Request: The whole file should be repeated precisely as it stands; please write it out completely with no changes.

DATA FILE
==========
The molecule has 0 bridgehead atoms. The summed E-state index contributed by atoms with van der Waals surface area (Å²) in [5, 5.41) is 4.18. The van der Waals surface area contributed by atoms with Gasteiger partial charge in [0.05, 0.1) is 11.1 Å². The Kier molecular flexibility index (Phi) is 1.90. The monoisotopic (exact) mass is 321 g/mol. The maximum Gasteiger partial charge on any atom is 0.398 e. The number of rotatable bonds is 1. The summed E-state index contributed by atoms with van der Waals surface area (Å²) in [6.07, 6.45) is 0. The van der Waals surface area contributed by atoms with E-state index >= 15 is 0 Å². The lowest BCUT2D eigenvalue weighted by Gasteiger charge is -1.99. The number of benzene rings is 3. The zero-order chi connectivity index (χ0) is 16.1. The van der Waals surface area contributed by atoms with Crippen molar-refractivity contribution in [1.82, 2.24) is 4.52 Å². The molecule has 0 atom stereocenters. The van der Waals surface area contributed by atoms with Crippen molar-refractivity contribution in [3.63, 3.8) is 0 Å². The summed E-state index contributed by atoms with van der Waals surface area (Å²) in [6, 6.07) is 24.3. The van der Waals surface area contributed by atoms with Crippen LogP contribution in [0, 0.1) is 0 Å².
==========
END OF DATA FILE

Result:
The molecule has 0 bridgehead atoms. The summed E-state index contributed by atoms with van der Waals surface area (Å²) in [5, 5.41) is 4.18. The van der Waals surface area contributed by atoms with Gasteiger partial charge in [0.05, 0.1) is 11.1 Å². The Kier molecular flexibility index (Phi) is 1.90. The monoisotopic (exact) mass is 321 g/mol. The maximum Gasteiger partial charge on any atom is 0.398 e. The number of rotatable bonds is 1. The summed E-state index contributed by atoms with van der Waals surface area (Å²) in [6.07, 6.45) is 0. The van der Waals surface area contributed by atoms with E-state index >= 15 is 0 Å². The lowest BCUT2D eigenvalue weighted by Gasteiger charge is -1.99. The number of benzene rings is 3. The zero-order chi connectivity index (χ0) is 16.1. The van der Waals surface area contributed by atoms with Crippen molar-refractivity contribution in [1.82, 2.24) is 4.52 Å². The molecule has 0 atom stereocenters. The van der Waals surface area contributed by atoms with Crippen molar-refractivity contribution in [3.63, 3.8) is 0 Å². The summed E-state index contributed by atoms with van der Waals surface area (Å²) in [6, 6.07) is 24.3. The van der Waals surface area contributed by atoms with Crippen LogP contribution in [0, 0.1) is 0 Å².